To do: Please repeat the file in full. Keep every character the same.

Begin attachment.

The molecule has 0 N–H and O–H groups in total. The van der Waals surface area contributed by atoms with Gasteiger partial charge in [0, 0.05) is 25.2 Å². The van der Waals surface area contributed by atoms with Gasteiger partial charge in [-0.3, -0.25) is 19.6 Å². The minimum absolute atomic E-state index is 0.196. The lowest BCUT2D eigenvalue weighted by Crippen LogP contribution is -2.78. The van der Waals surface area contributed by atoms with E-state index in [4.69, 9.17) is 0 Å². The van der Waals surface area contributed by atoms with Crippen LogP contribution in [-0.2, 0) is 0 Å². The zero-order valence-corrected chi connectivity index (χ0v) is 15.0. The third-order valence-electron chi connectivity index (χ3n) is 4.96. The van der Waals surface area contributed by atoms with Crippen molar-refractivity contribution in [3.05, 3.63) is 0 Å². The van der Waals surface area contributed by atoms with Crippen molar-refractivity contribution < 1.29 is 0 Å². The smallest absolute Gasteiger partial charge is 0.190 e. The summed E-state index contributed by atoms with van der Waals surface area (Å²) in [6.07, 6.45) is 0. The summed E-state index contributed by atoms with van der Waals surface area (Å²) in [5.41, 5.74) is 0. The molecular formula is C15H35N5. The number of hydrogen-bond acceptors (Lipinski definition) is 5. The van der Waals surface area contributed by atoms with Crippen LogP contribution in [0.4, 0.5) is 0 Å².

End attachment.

The molecule has 0 N–H and O–H groups in total. The van der Waals surface area contributed by atoms with Gasteiger partial charge in [0, 0.05) is 25.2 Å². The van der Waals surface area contributed by atoms with Gasteiger partial charge in [-0.3, -0.25) is 19.6 Å². The minimum absolute atomic E-state index is 0.196. The lowest BCUT2D eigenvalue weighted by Crippen LogP contribution is -2.78. The van der Waals surface area contributed by atoms with E-state index in [4.69, 9.17) is 0 Å². The van der Waals surface area contributed by atoms with Crippen LogP contribution in [-0.2, 0) is 0 Å². The zero-order valence-corrected chi connectivity index (χ0v) is 15.0. The third-order valence-electron chi connectivity index (χ3n) is 4.96. The van der Waals surface area contributed by atoms with Crippen molar-refractivity contribution in [3.05, 3.63) is 0 Å². The van der Waals surface area contributed by atoms with Crippen molar-refractivity contribution < 1.29 is 0 Å². The smallest absolute Gasteiger partial charge is 0.190 e. The summed E-state index contributed by atoms with van der Waals surface area (Å²) in [6.07, 6.45) is 0. The summed E-state index contributed by atoms with van der Waals surface area (Å²) in [5.41, 5.74) is 0. The molecular formula is C15H35N5. The number of hydrogen-bond acceptors (Lipinski definition) is 5. The van der Waals surface area contributed by atoms with Crippen LogP contribution in [0.4, 0.5) is 0 Å².